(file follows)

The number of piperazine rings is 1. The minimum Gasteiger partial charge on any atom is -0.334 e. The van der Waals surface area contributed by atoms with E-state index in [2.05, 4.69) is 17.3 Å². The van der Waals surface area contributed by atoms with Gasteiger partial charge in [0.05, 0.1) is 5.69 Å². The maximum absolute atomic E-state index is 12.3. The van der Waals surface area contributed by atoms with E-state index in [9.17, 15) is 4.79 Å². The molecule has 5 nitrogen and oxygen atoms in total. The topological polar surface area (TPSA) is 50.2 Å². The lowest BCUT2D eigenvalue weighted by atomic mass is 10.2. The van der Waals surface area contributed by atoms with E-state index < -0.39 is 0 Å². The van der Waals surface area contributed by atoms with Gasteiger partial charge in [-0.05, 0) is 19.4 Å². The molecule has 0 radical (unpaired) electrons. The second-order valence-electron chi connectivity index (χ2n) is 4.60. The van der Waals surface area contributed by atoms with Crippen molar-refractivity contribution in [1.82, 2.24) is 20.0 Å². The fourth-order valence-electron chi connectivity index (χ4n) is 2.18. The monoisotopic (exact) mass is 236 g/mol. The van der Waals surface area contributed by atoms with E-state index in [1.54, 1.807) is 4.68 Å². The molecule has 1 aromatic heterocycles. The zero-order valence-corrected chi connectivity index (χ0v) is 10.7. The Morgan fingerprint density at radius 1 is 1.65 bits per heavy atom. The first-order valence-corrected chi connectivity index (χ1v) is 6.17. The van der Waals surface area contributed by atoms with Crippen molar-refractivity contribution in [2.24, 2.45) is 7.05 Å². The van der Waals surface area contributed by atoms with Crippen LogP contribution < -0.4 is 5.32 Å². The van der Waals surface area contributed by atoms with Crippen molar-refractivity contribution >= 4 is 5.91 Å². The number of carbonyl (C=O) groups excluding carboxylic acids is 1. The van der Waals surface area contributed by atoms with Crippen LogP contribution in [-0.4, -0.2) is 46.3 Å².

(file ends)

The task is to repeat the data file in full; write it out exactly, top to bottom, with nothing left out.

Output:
The number of piperazine rings is 1. The minimum Gasteiger partial charge on any atom is -0.334 e. The van der Waals surface area contributed by atoms with E-state index in [2.05, 4.69) is 17.3 Å². The van der Waals surface area contributed by atoms with Gasteiger partial charge in [0.05, 0.1) is 5.69 Å². The maximum absolute atomic E-state index is 12.3. The van der Waals surface area contributed by atoms with E-state index in [9.17, 15) is 4.79 Å². The molecule has 5 nitrogen and oxygen atoms in total. The topological polar surface area (TPSA) is 50.2 Å². The lowest BCUT2D eigenvalue weighted by atomic mass is 10.2. The van der Waals surface area contributed by atoms with E-state index < -0.39 is 0 Å². The van der Waals surface area contributed by atoms with Gasteiger partial charge in [-0.05, 0) is 19.4 Å². The molecule has 0 radical (unpaired) electrons. The second-order valence-electron chi connectivity index (χ2n) is 4.60. The van der Waals surface area contributed by atoms with Crippen molar-refractivity contribution in [1.82, 2.24) is 20.0 Å². The fourth-order valence-electron chi connectivity index (χ4n) is 2.18. The monoisotopic (exact) mass is 236 g/mol. The van der Waals surface area contributed by atoms with E-state index in [1.54, 1.807) is 4.68 Å². The molecule has 1 aromatic heterocycles. The zero-order valence-corrected chi connectivity index (χ0v) is 10.7. The Morgan fingerprint density at radius 1 is 1.65 bits per heavy atom. The first-order valence-corrected chi connectivity index (χ1v) is 6.17. The van der Waals surface area contributed by atoms with Crippen molar-refractivity contribution in [2.24, 2.45) is 7.05 Å². The van der Waals surface area contributed by atoms with Crippen LogP contribution < -0.4 is 5.32 Å². The van der Waals surface area contributed by atoms with Crippen molar-refractivity contribution >= 4 is 5.91 Å². The number of carbonyl (C=O) groups excluding carboxylic acids is 1. The van der Waals surface area contributed by atoms with Crippen LogP contribution in [-0.4, -0.2) is 46.3 Å².